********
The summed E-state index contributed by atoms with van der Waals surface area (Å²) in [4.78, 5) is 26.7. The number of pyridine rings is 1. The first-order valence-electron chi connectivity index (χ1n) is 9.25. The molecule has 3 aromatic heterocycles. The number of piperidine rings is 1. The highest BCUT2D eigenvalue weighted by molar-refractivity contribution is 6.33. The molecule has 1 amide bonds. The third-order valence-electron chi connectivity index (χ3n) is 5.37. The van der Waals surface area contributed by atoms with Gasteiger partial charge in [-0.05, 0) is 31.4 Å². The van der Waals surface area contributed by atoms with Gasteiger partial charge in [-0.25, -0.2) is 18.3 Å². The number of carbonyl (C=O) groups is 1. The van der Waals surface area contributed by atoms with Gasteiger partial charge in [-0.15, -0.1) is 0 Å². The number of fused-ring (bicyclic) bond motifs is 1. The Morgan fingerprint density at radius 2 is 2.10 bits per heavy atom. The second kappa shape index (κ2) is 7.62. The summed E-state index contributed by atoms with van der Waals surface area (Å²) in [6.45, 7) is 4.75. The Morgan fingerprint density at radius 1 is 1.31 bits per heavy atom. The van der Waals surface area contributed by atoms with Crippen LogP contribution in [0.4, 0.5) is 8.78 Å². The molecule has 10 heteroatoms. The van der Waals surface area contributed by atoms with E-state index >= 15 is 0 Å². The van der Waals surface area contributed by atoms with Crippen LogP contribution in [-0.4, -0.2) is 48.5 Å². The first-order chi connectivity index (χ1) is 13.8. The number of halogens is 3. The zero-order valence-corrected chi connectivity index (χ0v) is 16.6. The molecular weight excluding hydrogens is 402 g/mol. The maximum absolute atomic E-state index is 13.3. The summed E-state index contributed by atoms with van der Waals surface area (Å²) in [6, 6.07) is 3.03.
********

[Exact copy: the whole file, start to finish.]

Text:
The summed E-state index contributed by atoms with van der Waals surface area (Å²) in [4.78, 5) is 26.7. The number of pyridine rings is 1. The first-order valence-electron chi connectivity index (χ1n) is 9.25. The molecule has 3 aromatic heterocycles. The number of piperidine rings is 1. The highest BCUT2D eigenvalue weighted by molar-refractivity contribution is 6.33. The molecule has 1 amide bonds. The third-order valence-electron chi connectivity index (χ3n) is 5.37. The van der Waals surface area contributed by atoms with Gasteiger partial charge in [-0.05, 0) is 31.4 Å². The van der Waals surface area contributed by atoms with Gasteiger partial charge in [-0.25, -0.2) is 18.3 Å². The number of carbonyl (C=O) groups is 1. The van der Waals surface area contributed by atoms with Gasteiger partial charge in [-0.15, -0.1) is 0 Å². The number of fused-ring (bicyclic) bond motifs is 1. The Morgan fingerprint density at radius 2 is 2.10 bits per heavy atom. The second kappa shape index (κ2) is 7.62. The summed E-state index contributed by atoms with van der Waals surface area (Å²) in [6.45, 7) is 4.75. The Morgan fingerprint density at radius 1 is 1.31 bits per heavy atom. The van der Waals surface area contributed by atoms with Crippen LogP contribution in [0.4, 0.5) is 8.78 Å². The molecule has 10 heteroatoms. The van der Waals surface area contributed by atoms with E-state index >= 15 is 0 Å². The van der Waals surface area contributed by atoms with Crippen LogP contribution in [-0.4, -0.2) is 48.5 Å². The first-order chi connectivity index (χ1) is 13.8. The number of halogens is 3. The zero-order valence-corrected chi connectivity index (χ0v) is 16.6. The molecular weight excluding hydrogens is 402 g/mol. The maximum absolute atomic E-state index is 13.3. The summed E-state index contributed by atoms with van der Waals surface area (Å²) in [6, 6.07) is 3.03.